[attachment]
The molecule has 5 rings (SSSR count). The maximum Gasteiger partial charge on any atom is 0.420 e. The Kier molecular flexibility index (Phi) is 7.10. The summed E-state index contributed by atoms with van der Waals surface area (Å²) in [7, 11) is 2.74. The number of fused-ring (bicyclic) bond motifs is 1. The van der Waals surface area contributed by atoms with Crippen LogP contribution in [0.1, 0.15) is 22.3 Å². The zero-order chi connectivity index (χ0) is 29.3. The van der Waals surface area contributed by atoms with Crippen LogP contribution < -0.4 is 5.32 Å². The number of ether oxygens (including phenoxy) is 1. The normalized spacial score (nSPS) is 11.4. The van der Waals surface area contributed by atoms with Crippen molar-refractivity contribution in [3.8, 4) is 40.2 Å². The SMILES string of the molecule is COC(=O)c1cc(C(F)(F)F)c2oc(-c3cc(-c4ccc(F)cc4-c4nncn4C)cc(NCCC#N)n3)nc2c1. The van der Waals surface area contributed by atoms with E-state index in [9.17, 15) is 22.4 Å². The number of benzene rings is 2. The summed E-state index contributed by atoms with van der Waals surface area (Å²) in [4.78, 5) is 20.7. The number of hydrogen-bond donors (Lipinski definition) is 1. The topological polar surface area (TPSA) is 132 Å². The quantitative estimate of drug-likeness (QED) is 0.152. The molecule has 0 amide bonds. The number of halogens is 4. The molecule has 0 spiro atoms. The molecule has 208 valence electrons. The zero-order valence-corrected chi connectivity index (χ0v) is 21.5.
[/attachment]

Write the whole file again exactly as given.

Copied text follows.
The molecule has 5 rings (SSSR count). The maximum Gasteiger partial charge on any atom is 0.420 e. The Kier molecular flexibility index (Phi) is 7.10. The summed E-state index contributed by atoms with van der Waals surface area (Å²) in [7, 11) is 2.74. The number of fused-ring (bicyclic) bond motifs is 1. The van der Waals surface area contributed by atoms with Crippen LogP contribution in [0.1, 0.15) is 22.3 Å². The zero-order chi connectivity index (χ0) is 29.3. The van der Waals surface area contributed by atoms with Crippen LogP contribution < -0.4 is 5.32 Å². The number of ether oxygens (including phenoxy) is 1. The normalized spacial score (nSPS) is 11.4. The van der Waals surface area contributed by atoms with Crippen molar-refractivity contribution in [3.8, 4) is 40.2 Å². The SMILES string of the molecule is COC(=O)c1cc(C(F)(F)F)c2oc(-c3cc(-c4ccc(F)cc4-c4nncn4C)cc(NCCC#N)n3)nc2c1. The van der Waals surface area contributed by atoms with E-state index in [9.17, 15) is 22.4 Å². The number of benzene rings is 2. The summed E-state index contributed by atoms with van der Waals surface area (Å²) in [4.78, 5) is 20.7. The number of hydrogen-bond donors (Lipinski definition) is 1. The topological polar surface area (TPSA) is 132 Å². The quantitative estimate of drug-likeness (QED) is 0.152. The molecule has 0 amide bonds. The number of halogens is 4. The molecule has 0 spiro atoms. The molecule has 208 valence electrons. The zero-order valence-corrected chi connectivity index (χ0v) is 21.5.